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Court Revives Carpenters Neglegence Action

 State: N.Y.

 

Court Revives Carpenter's Negligence Action against General Contractor

 

A New York appellate court ruled that a general contractor was not entitled to summary judgment dismissing a negligence suit that had been filed against it by one of its subcontractor's employees.

 

Case: Nolan v. Irwin Contracting, No. 2012-02049, 10/29/2014, published.

 

Facts: Andrew Nolan worked as a carpenter for Vision 4. Irwin Contracting had hired Vision 4 to perform carpentry work on a construction project.

 

Vision sent Nolan to supervise the work of about 25 subordinates for this project. Nolan allegedly got hurt while doing so, and he collected workers' compensation benefits from Vision. He also sued Irwin for negligence.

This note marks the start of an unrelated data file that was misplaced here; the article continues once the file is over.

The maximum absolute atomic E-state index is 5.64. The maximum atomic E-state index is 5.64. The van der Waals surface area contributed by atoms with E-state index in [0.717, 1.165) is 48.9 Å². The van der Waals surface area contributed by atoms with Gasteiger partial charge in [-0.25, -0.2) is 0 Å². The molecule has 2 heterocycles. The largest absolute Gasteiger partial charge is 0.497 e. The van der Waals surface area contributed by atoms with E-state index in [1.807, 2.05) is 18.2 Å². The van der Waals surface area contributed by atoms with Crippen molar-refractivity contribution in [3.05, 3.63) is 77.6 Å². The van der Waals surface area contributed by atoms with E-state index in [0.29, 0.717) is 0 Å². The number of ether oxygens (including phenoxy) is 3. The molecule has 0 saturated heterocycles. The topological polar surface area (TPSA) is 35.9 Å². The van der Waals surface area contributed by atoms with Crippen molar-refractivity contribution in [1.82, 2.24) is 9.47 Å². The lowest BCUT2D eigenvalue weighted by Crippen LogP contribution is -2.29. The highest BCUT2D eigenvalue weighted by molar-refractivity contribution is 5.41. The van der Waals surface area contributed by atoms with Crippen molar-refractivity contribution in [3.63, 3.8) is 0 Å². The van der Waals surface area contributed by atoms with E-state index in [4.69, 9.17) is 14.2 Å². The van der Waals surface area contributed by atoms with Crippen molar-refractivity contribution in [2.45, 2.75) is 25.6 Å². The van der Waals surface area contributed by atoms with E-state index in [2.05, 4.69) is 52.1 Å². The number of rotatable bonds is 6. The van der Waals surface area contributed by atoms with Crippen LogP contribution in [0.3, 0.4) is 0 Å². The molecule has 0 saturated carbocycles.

Procedural History: Irwin moved for summary judgment, arguing Nolan had been its special employee and so his exclusive remedy lay in the workers' compensation system.

 

Suffolk County Supreme Court Justice Arthur Pitts granted Irwin's motion.

 

Analysis: The Appellate Division's 2nd Department explained that the receipt of workers' compensation benefits from a general employer precludes an employee from commencing a negligence action against a special employer.

 

In determining whether a special employment relationship exists, a trial judge should consider factors such as the right to control the employee's work, the method of payment, the furnishing of equipment and the right to discharge, the court said.

 

The court reasoned that in this case, Nolan had failed to present sufficient evidence of a special employment relationship with Irwin to be entitled to summary judgment since he did not show that Irwin controlled and directed the manner, details and ultimate result of his work.

 

Disposition: Reversed and remanded.

 

To read the decision, click here.

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